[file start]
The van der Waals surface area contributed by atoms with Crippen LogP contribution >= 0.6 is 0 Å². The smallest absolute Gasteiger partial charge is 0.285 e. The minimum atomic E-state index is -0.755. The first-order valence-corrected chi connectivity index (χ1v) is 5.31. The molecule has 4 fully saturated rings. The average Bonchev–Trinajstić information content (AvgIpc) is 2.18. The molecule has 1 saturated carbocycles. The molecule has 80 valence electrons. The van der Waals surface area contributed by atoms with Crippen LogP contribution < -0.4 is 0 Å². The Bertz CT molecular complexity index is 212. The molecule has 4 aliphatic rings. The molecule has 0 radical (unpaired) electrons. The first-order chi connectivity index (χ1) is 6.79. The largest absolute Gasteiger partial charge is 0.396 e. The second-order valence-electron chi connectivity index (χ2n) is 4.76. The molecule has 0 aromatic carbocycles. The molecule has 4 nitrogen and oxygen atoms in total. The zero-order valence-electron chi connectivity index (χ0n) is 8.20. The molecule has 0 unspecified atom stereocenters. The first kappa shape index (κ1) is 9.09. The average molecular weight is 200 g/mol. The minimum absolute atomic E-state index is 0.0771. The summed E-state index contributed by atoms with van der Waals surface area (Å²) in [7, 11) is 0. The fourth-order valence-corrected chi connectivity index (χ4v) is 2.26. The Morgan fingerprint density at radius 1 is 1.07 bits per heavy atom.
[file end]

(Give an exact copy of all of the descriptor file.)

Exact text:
The van der Waals surface area contributed by atoms with Crippen LogP contribution >= 0.6 is 0 Å². The smallest absolute Gasteiger partial charge is 0.285 e. The minimum atomic E-state index is -0.755. The first-order valence-corrected chi connectivity index (χ1v) is 5.31. The molecule has 4 fully saturated rings. The average Bonchev–Trinajstić information content (AvgIpc) is 2.18. The molecule has 1 saturated carbocycles. The molecule has 80 valence electrons. The van der Waals surface area contributed by atoms with Crippen LogP contribution < -0.4 is 0 Å². The Bertz CT molecular complexity index is 212. The molecule has 4 aliphatic rings. The molecule has 0 radical (unpaired) electrons. The first-order chi connectivity index (χ1) is 6.79. The largest absolute Gasteiger partial charge is 0.396 e. The second-order valence-electron chi connectivity index (χ2n) is 4.76. The molecule has 0 aromatic carbocycles. The molecule has 4 nitrogen and oxygen atoms in total. The zero-order valence-electron chi connectivity index (χ0n) is 8.20. The molecule has 0 unspecified atom stereocenters. The first kappa shape index (κ1) is 9.09. The average molecular weight is 200 g/mol. The minimum absolute atomic E-state index is 0.0771. The summed E-state index contributed by atoms with van der Waals surface area (Å²) in [7, 11) is 0. The fourth-order valence-corrected chi connectivity index (χ4v) is 2.26. The Morgan fingerprint density at radius 1 is 1.07 bits per heavy atom.